There are but scanty traces of the Stone Age, but the Bronze Age is characterized by a well-developed and clearly marked civilization. The people early learned to work the rich copper mines of the island. The Mycen�an civilization of the West seems to have reached the island around 1600 B.C. The Greek and Ph�nician settlements belong to the Iron Age. The island was invaded by Thothmes III of Egypt about 1500 B.C., and was forced to pay tribute. Around 1200 B.C. we observe the massive arrival of the Mycenaean Greeks as permanent settlers to Cyprus, a process that lasted for more than a century. This migration is remembered in many sagas rehearsing how some of the Greek heroes that participated in the Trojan war came to settle in Cyprus. The newcomers brought with them their language, their advanced technology and introduced a new outlook for visual arts. Thus from 1220 B.C. Cyprus has remained predominantly Greek in culture, language and population despite various influences resulting from successive conquests. In ancient times Cyprus supplied the rest of the Greeks with timber for their fleets.
In the sixth century B.C., Amasis of Egypt conquered Cyprus, which soon fell under the rule of the Persians when Cambyses conquered Egypt. In the Persian empire, Cyprus formed part of the fifth satrapy and in addition to tribute it had to supply the Persians with ships and crews. In their new fate the Greeks of Cyprus had as companions the Greeks of Ionia (west coast of Asia Minor - now Turkey) with whom they forged closer ties. When the Ionian Greeks revolted against Persia (499 BC) the Cypriots except for Amathus, joined in at the instigation of Onesilos, brother of the king of Salamis, whom he dethroned for not wanting to fight for independence. The Persians reacted quickly sending a considerable force against Onesilos. They won despite Ionian help.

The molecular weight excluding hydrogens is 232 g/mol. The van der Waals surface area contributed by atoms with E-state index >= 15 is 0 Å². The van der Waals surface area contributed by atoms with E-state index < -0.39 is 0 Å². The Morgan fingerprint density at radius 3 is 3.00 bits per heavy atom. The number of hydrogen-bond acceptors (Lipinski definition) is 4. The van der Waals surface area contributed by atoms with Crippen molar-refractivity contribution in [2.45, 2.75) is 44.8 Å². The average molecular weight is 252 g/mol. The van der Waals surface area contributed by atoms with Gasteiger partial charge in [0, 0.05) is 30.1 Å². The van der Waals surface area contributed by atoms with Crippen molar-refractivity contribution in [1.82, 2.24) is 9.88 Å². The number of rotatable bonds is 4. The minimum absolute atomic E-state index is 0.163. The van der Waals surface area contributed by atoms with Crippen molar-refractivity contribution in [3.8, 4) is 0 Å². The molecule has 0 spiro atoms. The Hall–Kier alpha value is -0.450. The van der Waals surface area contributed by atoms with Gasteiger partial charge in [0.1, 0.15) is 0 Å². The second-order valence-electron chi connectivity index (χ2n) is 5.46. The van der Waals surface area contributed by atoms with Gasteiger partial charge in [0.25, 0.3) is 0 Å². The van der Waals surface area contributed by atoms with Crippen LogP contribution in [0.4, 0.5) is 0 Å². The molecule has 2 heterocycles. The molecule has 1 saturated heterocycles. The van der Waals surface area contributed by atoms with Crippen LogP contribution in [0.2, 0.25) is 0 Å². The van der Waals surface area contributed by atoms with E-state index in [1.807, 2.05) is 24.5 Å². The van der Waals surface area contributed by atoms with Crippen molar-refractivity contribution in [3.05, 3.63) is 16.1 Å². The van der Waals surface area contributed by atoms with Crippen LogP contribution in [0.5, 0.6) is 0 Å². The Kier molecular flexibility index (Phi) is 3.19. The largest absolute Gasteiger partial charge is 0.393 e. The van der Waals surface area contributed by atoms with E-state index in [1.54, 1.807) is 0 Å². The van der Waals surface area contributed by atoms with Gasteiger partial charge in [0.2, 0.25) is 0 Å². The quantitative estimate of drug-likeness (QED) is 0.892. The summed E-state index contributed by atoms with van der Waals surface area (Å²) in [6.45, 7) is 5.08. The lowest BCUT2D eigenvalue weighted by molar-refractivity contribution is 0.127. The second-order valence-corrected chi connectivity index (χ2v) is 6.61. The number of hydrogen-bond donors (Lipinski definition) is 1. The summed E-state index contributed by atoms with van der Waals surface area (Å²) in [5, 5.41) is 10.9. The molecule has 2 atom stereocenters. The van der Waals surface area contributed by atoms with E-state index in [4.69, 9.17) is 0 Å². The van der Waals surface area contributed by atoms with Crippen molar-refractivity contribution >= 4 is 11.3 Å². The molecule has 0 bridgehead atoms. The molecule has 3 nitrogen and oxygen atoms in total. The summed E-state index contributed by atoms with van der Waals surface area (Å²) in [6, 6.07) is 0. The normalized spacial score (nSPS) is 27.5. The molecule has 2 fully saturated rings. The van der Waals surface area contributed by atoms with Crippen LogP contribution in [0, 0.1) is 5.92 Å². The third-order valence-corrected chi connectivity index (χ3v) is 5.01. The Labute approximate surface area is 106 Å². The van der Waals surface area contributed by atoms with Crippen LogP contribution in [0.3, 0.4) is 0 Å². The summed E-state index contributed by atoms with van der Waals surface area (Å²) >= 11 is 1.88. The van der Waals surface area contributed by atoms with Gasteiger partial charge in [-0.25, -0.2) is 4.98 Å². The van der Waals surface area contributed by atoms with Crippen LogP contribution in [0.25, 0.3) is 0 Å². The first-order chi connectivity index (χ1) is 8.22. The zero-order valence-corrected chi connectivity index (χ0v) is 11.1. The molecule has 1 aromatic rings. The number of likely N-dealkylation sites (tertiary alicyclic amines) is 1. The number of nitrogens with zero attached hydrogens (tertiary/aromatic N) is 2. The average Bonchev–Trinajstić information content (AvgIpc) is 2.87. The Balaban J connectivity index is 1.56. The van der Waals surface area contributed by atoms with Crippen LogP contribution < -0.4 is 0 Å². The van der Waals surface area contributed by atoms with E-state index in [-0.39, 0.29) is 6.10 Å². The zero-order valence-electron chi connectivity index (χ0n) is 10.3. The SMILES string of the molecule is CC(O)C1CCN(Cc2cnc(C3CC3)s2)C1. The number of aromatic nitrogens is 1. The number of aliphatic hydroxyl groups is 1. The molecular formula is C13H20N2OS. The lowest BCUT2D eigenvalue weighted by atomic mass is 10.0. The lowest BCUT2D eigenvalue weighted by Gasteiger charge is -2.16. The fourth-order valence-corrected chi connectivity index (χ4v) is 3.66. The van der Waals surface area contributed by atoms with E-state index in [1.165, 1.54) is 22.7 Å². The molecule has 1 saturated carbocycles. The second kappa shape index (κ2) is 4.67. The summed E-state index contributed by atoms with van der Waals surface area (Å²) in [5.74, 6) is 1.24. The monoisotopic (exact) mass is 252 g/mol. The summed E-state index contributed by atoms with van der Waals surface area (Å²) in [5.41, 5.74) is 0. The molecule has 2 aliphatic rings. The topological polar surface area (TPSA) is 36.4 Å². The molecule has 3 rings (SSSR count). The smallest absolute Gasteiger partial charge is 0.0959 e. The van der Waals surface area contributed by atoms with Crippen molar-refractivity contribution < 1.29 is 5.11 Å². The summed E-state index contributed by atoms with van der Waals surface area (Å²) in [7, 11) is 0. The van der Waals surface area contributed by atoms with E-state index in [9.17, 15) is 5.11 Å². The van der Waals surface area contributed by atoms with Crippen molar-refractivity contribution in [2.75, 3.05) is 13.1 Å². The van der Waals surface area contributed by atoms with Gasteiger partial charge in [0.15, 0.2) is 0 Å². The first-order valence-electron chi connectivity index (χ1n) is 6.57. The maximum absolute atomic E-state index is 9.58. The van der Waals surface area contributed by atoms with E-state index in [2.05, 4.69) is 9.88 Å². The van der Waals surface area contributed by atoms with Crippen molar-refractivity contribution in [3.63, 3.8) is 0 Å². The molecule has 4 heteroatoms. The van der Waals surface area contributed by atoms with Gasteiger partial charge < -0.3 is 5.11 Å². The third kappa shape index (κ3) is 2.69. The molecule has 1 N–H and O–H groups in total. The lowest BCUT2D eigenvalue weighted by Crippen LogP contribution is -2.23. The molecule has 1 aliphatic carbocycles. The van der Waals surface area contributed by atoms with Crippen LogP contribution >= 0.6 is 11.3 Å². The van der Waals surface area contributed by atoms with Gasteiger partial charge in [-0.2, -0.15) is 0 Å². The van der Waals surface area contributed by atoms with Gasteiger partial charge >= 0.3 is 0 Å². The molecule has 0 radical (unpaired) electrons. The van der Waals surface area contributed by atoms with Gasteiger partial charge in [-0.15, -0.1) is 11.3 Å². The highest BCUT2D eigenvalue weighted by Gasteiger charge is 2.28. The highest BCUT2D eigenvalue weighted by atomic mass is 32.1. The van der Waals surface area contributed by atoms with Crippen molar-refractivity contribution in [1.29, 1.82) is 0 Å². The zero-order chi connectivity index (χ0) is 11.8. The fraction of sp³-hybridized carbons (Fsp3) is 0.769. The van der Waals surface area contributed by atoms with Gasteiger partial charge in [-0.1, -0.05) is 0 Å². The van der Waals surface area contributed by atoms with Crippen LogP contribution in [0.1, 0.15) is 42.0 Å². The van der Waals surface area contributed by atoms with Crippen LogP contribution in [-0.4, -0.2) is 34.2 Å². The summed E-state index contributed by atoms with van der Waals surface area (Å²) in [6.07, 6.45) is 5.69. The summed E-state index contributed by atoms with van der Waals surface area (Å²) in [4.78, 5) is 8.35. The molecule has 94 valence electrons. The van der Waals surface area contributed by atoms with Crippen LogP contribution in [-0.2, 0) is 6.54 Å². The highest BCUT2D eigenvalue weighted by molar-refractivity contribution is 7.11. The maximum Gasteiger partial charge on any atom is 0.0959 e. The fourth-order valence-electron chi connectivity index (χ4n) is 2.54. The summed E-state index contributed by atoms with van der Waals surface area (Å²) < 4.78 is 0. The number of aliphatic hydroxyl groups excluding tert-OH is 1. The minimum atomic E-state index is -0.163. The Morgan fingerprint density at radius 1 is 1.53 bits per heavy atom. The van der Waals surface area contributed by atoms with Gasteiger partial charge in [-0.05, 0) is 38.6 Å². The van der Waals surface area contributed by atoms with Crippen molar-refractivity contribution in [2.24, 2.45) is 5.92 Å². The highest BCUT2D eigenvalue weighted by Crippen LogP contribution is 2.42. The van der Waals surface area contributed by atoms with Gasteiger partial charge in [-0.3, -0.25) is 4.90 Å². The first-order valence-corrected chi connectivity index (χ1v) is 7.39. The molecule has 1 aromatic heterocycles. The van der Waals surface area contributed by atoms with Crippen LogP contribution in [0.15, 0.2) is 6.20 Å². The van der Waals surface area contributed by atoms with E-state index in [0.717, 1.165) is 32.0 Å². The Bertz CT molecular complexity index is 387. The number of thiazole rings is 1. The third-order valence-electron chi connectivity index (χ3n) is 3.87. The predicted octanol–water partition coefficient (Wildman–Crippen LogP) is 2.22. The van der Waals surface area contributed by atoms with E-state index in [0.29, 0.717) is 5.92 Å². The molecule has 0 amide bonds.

After the Persian defeat, the Greeks mounted various expeditions against Cyprus in order to liberate it from the Persian yoke, but all their efforts bore only temporary results. Alexander the Great (356-323 B.C.) finally liberated the island from the Persians. Later, the Greek rulers of Egypt controlled it, then Rome annexed it in 58-57 BC. No doubt the most important event that occurred in Roman Cyprus is the visit by Apostles Paul and Barnabas having with them St Mark who came to the island at the outset of their first missionary journey in 45 AD. After their arrival at Salamis they proceeded to Paphos where they converted the Roman Governor Sergius Paulus to Christianity. In this way Cyprus became the first country in the world to be governed by a Christian ruler.
Cyprus became part of the Byzantine Empire after the partitioning of the Roman Empire in 395 and remained so for almost nine centuries. The Arabs pillaged the island in 646. In 654 the second Arab invasion took place that devastated the island again. Cyprus was finally liberated by Byzantine Emperor Nicephorus Phokas in 965. In 1191 King Richard I of England captured the island on his way to the Holy Land. Guy of Lusignan took possession of the island in 1192. The Republic of Venice took control in 1489, after which the Ottomans took control in 1570. Cyprus was placed under British control on June 4, 1878 as a result of the Cyprus Convention. Famagusta harbor was completed in June, 1906. Cyprus was ceded to the United Kingdom in 1913. It gained independent status in 1960.